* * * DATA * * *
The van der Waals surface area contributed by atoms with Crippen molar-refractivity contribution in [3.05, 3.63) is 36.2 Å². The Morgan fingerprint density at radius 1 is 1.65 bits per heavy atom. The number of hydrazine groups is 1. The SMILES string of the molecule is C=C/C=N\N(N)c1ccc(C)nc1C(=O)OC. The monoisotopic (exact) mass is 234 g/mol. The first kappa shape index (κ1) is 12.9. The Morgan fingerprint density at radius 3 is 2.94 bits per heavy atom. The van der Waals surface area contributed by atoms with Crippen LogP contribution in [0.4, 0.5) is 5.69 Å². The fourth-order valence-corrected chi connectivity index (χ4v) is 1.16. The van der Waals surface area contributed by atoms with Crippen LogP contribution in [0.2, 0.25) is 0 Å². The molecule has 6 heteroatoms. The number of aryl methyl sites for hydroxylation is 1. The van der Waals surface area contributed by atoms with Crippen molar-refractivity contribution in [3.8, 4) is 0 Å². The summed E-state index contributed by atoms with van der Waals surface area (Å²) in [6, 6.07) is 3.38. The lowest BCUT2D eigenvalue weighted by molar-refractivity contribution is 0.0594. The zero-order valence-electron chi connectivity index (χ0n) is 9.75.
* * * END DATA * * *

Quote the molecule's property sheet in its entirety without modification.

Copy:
The van der Waals surface area contributed by atoms with Crippen molar-refractivity contribution in [3.05, 3.63) is 36.2 Å². The Morgan fingerprint density at radius 1 is 1.65 bits per heavy atom. The number of hydrazine groups is 1. The SMILES string of the molecule is C=C/C=N\N(N)c1ccc(C)nc1C(=O)OC. The monoisotopic (exact) mass is 234 g/mol. The first kappa shape index (κ1) is 12.9. The Morgan fingerprint density at radius 3 is 2.94 bits per heavy atom. The van der Waals surface area contributed by atoms with Crippen LogP contribution in [0.4, 0.5) is 5.69 Å². The fourth-order valence-corrected chi connectivity index (χ4v) is 1.16. The van der Waals surface area contributed by atoms with Crippen LogP contribution in [0.2, 0.25) is 0 Å². The molecule has 6 heteroatoms. The number of aryl methyl sites for hydroxylation is 1. The van der Waals surface area contributed by atoms with Crippen molar-refractivity contribution in [3.8, 4) is 0 Å². The summed E-state index contributed by atoms with van der Waals surface area (Å²) in [6, 6.07) is 3.38. The lowest BCUT2D eigenvalue weighted by molar-refractivity contribution is 0.0594. The zero-order valence-electron chi connectivity index (χ0n) is 9.75.